(Reader’s question) Several of our members have a store on websites such as Ebay or Delcampe. It turns out one of our new members, Didier from France, is currently selling an atlas of China on Ebay. This atlas shows according to the title on one of the pages “postal establishments and postal routes in each province” in 1919.
I have personally been collecting maps and atlases since I was quite young, which means I own quite a few of them and have seen even more. In combination with stamps atlases can give very valuable information on how postal services were run at one time or another. They also give a much better idea of distances involved than mere text telling about services from A to B. So I always notice such publications whenever I run into them.
Here are a few examples of the atlas showing what I mean about routes and such:
Notice all the details right up to the numbering systems for the postal routes! So, here is my question: if you are a collector of Chinese philately from this era this type of atlas contains important information. But how about one for Korea? Has anyone ever seen the same type/style of atlas? Or perhaps given the much smaller size of Korea compared to China’s size how about any individual map(s)?
Besides that, just to be thorough: if you are interested in buying the China atlas, then have a look at Didier’s listing of the atlas in his Ebay store. And if you have any knowledge of Korea related atlases/maps showing postal history, please leave a comment below.[KSS Editor: please be aware that the KSS assumes no responsibility for any seller’s items on any online or offline platform, even if the seller is a KSS member. The KSS is simply a hobby club for philatelists, we have no (financial) links to any other organization or seller. This item is shown here for philatelic purposes only, as a way of sharing information amongst philatelists.]
5 thoughts on “Reader’s Question: A Korean postal history atlas?”
This is no numbering system, just the distance in miles between the places.
(1) Such a postal route map or atlas of old Korea *as an original* in a western language does not exist.
(2) One in korean using hanja (chinese characters) may exist, but not seen by me.
(3) One of the early japanese period ca. 1906.12.1 (again characters only) was re-published as insert in the english version of Mizuharas “Korean Postal History”, english version Tokyo 1998. Now: the complete map is detailed enlarged bilingual characters/english in this book pp. 551/63, including offices opened by the japanese 1906/09. – Mizuhara/english is priced y5.000 and a bargain, if still available.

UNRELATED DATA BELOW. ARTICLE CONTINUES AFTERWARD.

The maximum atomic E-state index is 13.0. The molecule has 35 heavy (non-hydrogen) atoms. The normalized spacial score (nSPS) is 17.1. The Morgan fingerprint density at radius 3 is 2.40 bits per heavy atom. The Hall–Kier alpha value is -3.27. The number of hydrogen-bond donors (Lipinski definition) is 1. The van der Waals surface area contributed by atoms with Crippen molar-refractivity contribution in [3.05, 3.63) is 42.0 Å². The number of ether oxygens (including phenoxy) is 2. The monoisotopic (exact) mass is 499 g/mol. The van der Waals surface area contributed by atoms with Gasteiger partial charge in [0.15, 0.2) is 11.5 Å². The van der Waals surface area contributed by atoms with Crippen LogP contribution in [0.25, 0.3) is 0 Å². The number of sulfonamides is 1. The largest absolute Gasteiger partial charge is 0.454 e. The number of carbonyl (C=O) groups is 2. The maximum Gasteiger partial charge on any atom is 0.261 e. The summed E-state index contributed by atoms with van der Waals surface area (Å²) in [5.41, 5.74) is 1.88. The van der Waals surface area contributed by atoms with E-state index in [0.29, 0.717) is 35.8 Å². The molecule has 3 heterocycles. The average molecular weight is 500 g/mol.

(4) Postal routes atlas issued by the Japanese Ministry of Communication includes maps of Korea 1906/41, characters only, and is availabe online via https://ndlonline.ndl.go.jp/#!/search?lang=en_US&keyword=%E9%83%B5%E4%BE%BF%E7%B7%9A%E8%B7%AF%E5%9C%96&page=1&sort_issued=asc&maintain=true&searchCode=SORT.
ctd. (4) The 1911 (M44) version is here
Korea is map No. 83, to get a large .jpg, click on the “jpg” button and choose rez. Then dl as usual.
Hi Florian, Thanks for the info! I have downloaded the 1911 Korean map using your direct link to the atlas files on the National Diet Library website. Here is Korea:
Note: made much smaller than on the NDL website, to fit it in the layout of the KSS website. This is approx. the level of detail (it is the Seoul area from the Korea map) when looking at the fullsize files on the NDL website:
And for people interested here is Taiwan:
Now the only question is: what does the legend say in the lower left corner of the introduction page?
the legends are the same for all the maps in this postal route atlas. So not particular for Korea. Bottom left is just the list of contents with page numbers on bottom. It has the various “Communication district offices” and the provinces/prefectures they are responsible for. As of Korea, it is just “Govt. General of Korea” plus “Chosen” (Choson).
On top they give the various scales, the data for the atlas current data which is “by M. 44.10.1 (October 1, 1911) as of the mainland” which means that the data for colonies/territories is somewhat older.
The symbols give a host of data inc. 1st 2nd 3rd grade p.o. (just look for chinese 1-2-3), postal districts/postal routes, all kinds of general ways, roads, routes, same for regional waterways and railroads.
–> They note that large steamer routes (to China, Japan ec.) are on extra-special waterway maps elsewhere in the atlas.
Symbols include rwy stations, lighthouses, garrisons, spas ec. borders of local-regional-national scale, military / strategical districts (no photographs!!) borders ec.